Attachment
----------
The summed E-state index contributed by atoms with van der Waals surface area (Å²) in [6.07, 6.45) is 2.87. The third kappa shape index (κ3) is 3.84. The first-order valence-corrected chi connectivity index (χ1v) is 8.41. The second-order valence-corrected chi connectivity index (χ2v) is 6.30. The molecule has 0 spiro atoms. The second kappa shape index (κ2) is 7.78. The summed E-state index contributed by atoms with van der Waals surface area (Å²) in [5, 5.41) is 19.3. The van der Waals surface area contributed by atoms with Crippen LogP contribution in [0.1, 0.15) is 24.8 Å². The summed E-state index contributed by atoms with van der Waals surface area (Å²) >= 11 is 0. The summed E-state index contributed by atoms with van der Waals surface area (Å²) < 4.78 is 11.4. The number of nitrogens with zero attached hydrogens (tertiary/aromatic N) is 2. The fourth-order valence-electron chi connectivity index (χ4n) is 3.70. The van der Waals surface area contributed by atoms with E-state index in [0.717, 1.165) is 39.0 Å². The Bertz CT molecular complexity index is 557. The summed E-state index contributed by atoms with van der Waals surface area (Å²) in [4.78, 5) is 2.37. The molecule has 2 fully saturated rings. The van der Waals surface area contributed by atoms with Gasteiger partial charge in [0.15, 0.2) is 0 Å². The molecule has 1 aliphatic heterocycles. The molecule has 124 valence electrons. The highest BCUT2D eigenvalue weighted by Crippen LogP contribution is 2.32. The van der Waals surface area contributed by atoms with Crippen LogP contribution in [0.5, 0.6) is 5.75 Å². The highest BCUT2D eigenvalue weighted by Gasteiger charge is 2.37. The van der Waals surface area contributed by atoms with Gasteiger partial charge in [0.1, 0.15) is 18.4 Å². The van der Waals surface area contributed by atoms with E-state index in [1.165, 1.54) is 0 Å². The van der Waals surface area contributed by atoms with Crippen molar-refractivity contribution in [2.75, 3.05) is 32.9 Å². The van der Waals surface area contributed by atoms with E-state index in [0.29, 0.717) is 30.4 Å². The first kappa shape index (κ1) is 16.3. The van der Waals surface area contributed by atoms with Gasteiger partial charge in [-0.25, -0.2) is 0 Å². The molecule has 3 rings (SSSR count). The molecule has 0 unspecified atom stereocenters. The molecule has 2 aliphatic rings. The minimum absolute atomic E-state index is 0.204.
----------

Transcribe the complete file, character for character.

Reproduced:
The summed E-state index contributed by atoms with van der Waals surface area (Å²) in [6.07, 6.45) is 2.87. The third kappa shape index (κ3) is 3.84. The first-order valence-corrected chi connectivity index (χ1v) is 8.41. The second-order valence-corrected chi connectivity index (χ2v) is 6.30. The molecule has 0 spiro atoms. The second kappa shape index (κ2) is 7.78. The summed E-state index contributed by atoms with van der Waals surface area (Å²) in [5, 5.41) is 19.3. The van der Waals surface area contributed by atoms with Crippen LogP contribution in [0.1, 0.15) is 24.8 Å². The summed E-state index contributed by atoms with van der Waals surface area (Å²) >= 11 is 0. The summed E-state index contributed by atoms with van der Waals surface area (Å²) < 4.78 is 11.4. The number of nitrogens with zero attached hydrogens (tertiary/aromatic N) is 2. The fourth-order valence-electron chi connectivity index (χ4n) is 3.70. The van der Waals surface area contributed by atoms with E-state index in [0.717, 1.165) is 39.0 Å². The Bertz CT molecular complexity index is 557. The summed E-state index contributed by atoms with van der Waals surface area (Å²) in [4.78, 5) is 2.37. The molecule has 2 fully saturated rings. The van der Waals surface area contributed by atoms with Gasteiger partial charge in [0.15, 0.2) is 0 Å². The molecule has 1 aliphatic heterocycles. The molecule has 124 valence electrons. The highest BCUT2D eigenvalue weighted by Crippen LogP contribution is 2.32. The van der Waals surface area contributed by atoms with Crippen LogP contribution in [0.5, 0.6) is 5.75 Å². The highest BCUT2D eigenvalue weighted by Gasteiger charge is 2.37. The van der Waals surface area contributed by atoms with Gasteiger partial charge in [0.1, 0.15) is 18.4 Å². The van der Waals surface area contributed by atoms with E-state index in [1.165, 1.54) is 0 Å². The van der Waals surface area contributed by atoms with Crippen molar-refractivity contribution in [2.75, 3.05) is 32.9 Å². The van der Waals surface area contributed by atoms with E-state index in [0.29, 0.717) is 30.4 Å². The first kappa shape index (κ1) is 16.3. The van der Waals surface area contributed by atoms with Gasteiger partial charge in [-0.25, -0.2) is 0 Å². The molecule has 3 rings (SSSR count). The molecule has 0 unspecified atom stereocenters. The molecule has 2 aliphatic rings. The minimum absolute atomic E-state index is 0.204.